“You shall love GOD, your God, with all your heart.”
Devarim/Deuteronomy 6:5

Found in this week’s portion (Devarim/Deuteronomy 3:23 – 7:11), these words and surrounding verses* are among the most famous in the Torah. They’re frequently among the first Bible words taught a Jewish child. The siddur (prayer book) calls for reciting them each morning and evening — in keeping with the instruction (6:7) to speak of them on “retiring and arising.” The additional “bedtime Shema” also includes these verses.

With words so often repeated, it can be a challenge to keep them from becoming meaninglessly rote. On the other hand, with words included in so many prayer books, there are many different approaches to consider.

One powerfully different approach is offered by Siddur Birkat Shalom from the Havurat Shalom Siddur Project (Somerville, MA). This siddur offers fresh perspectives on the Shema, one presented as “meditation” and one as an “adaptation.”

Shema Meditation

Love God with everything you have: your heart, your soul, your strength. These words which I give you here and now, take them to your heart. Teach them to those who follow you. Speak of them often: at home, at work, and on the road; at the beginning of your day and at its end. Hold them like a sacred chant that whispers inside you, spilling out into song. Feel the words in your fingertips, keep them at the front of your mind, in the small space above your eyes. Let them guide your vision to rest in new places; let them soothe and disturb you. Look up ocassionally, the words will appear in the place you call your home. — from Siddur Birkat Shalom***


Shema Adaptation

Siddur Birkat Shalom also offers an adaptation of the Hebrew which can be instructive in the context of this week’s portion and Moses’ overall address to the people.

Readers who rely primarily on English translation and/or were taught the Shema without a focus on grammar are not always aware that these verses are addressed to an individual listener: “Hear, O Israel…You (singular [masculine]) shall love your (singular [masculine] God, with all your (etc.) heart,…”**

For some female readers, however, truly “listening” to the Hebrew commands requires mentally “translating” the Hebrew. This means that female readers are not addressed as directly in the Torah or in the siddur as are male readers. The latter is problematic for some Jews, a non-issue for others. But taking the time to “hear” the Shema in both its masculine and feminine forms can provide a new perspective.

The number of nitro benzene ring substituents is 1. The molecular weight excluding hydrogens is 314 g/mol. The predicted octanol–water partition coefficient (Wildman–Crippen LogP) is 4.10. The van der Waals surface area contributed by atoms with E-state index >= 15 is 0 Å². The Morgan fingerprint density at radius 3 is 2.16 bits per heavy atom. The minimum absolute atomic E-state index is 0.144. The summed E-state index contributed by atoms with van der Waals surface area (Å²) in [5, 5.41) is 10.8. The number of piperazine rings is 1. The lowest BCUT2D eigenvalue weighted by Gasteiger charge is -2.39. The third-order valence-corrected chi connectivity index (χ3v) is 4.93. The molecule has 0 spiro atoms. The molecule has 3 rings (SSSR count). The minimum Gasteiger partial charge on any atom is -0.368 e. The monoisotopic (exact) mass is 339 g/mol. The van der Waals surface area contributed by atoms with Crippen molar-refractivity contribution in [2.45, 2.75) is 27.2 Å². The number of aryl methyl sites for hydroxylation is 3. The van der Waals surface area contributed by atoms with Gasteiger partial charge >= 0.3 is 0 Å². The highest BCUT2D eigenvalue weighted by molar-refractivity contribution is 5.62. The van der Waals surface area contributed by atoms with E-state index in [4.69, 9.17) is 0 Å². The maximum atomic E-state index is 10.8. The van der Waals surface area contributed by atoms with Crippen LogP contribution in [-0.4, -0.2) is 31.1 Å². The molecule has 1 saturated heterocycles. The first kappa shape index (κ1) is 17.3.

v’ahavt et HASHEM [Love (fem. sing.) HASHEM]
elohaich [your (fem. sing) God]
b’chol l’vaveich [with all your (fem. sing.) heart]
uv’chol nafsheich [and with all your (fem. sing.) soul]
u’v’chol m’odeich [and with all your (fem. sing.) strength]….

v’amarta aleihen [and say to them (fem. plur.)],
v’asu lahen tzitzit [make for themselves (fem. plur.) fringes]
al canfei bigdeihen [on the corners of their (fem. plur.) garments]
l’dorotan [in all their (fem. plur.) generations]….
Ani HASHEM eloheichen [I am HASHEM, your (fem. plur.) God]
— from Siddur Birkat Shalom***



*The Torah reading known as “the Shema,” is composed of Devarim/Deuteronomy 6:4-8, 11:13-21; and Numbers/Bamidbar 15:37-41. In common discussion, the phrase “the Shema” sometimes references only the first verse: “Hear, O Israel, HASHEM is your God, HASHEM is one.” Many Reform prayerbooks omitted the second and third paragraphs; the 2007 Mishkan T’filah restores them.


**In English translation, much of Devarim/Deuteronomy, including the verses of the “Shema,” is ambiguous on two points which are definite in Hebrew:
Number: “you” and “your” in English might encompass one or many;
Gender: in English, “you” might be female, male or a group including both.

In the Hebrew, however, the commandments to love God, etc. are addressed to one male: this is determined by the verb form (v’ahavta is masculine, singular) and by possessive endings on “God” and “heart” (cha is a masc. sing. possessive).


***Material from Siddur Birkat Shalom may be copied with attribution, provided it is not altered or reproduced for sale. Copyright, 1991, Havurat Shalom Siddur Project, 113 College Avenue, Somerville, MA 02144; http://www.thehav.org

See also an earlier discussion of gender and sex in the siddur.

Posted by vspatz

Virginia blogs on Jewish topics at "A Song Every Day" and manages the Education Town Hall and #WeLuvBooks sites. More at Vspatz.wordpress.com

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